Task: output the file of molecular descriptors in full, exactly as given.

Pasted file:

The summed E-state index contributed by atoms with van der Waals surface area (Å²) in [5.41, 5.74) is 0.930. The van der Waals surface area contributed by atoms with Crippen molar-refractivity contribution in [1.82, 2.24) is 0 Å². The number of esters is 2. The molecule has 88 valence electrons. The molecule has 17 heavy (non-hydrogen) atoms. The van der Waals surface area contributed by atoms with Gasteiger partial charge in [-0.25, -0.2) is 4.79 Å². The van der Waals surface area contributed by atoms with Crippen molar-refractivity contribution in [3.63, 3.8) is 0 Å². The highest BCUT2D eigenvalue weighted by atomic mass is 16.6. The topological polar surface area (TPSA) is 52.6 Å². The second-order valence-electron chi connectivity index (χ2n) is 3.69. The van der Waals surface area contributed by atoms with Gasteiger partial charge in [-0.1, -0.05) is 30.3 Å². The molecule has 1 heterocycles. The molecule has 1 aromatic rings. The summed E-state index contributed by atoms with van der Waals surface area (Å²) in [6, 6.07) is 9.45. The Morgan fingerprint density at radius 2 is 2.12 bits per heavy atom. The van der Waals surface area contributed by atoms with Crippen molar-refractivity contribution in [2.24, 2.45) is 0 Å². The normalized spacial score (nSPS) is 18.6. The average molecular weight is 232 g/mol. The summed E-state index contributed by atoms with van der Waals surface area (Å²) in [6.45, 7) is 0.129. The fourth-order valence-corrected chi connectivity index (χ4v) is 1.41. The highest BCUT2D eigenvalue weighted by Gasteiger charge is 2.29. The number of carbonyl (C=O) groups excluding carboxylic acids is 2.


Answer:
The summed E-state index contributed by atoms with van der Waals surface area (Å²) in [5.41, 5.74) is 0.930. The van der Waals surface area contributed by atoms with Crippen molar-refractivity contribution in [1.82, 2.24) is 0 Å². The number of esters is 2. The molecule has 88 valence electrons. The molecule has 17 heavy (non-hydrogen) atoms. The van der Waals surface area contributed by atoms with Gasteiger partial charge in [-0.25, -0.2) is 4.79 Å². The van der Waals surface area contributed by atoms with Crippen molar-refractivity contribution in [3.63, 3.8) is 0 Å². The highest BCUT2D eigenvalue weighted by atomic mass is 16.6. The topological polar surface area (TPSA) is 52.6 Å². The second-order valence-electron chi connectivity index (χ2n) is 3.69. The van der Waals surface area contributed by atoms with Gasteiger partial charge in [-0.1, -0.05) is 30.3 Å². The molecule has 1 heterocycles. The molecule has 1 aromatic rings. The summed E-state index contributed by atoms with van der Waals surface area (Å²) in [6, 6.07) is 9.45. The Morgan fingerprint density at radius 2 is 2.12 bits per heavy atom. The van der Waals surface area contributed by atoms with Crippen molar-refractivity contribution in [2.24, 2.45) is 0 Å². The normalized spacial score (nSPS) is 18.6. The average molecular weight is 232 g/mol. The summed E-state index contributed by atoms with van der Waals surface area (Å²) in [6.45, 7) is 0.129. The fourth-order valence-corrected chi connectivity index (χ4v) is 1.41. The highest BCUT2D eigenvalue weighted by Gasteiger charge is 2.29. The number of carbonyl (C=O) groups excluding carboxylic acids is 2.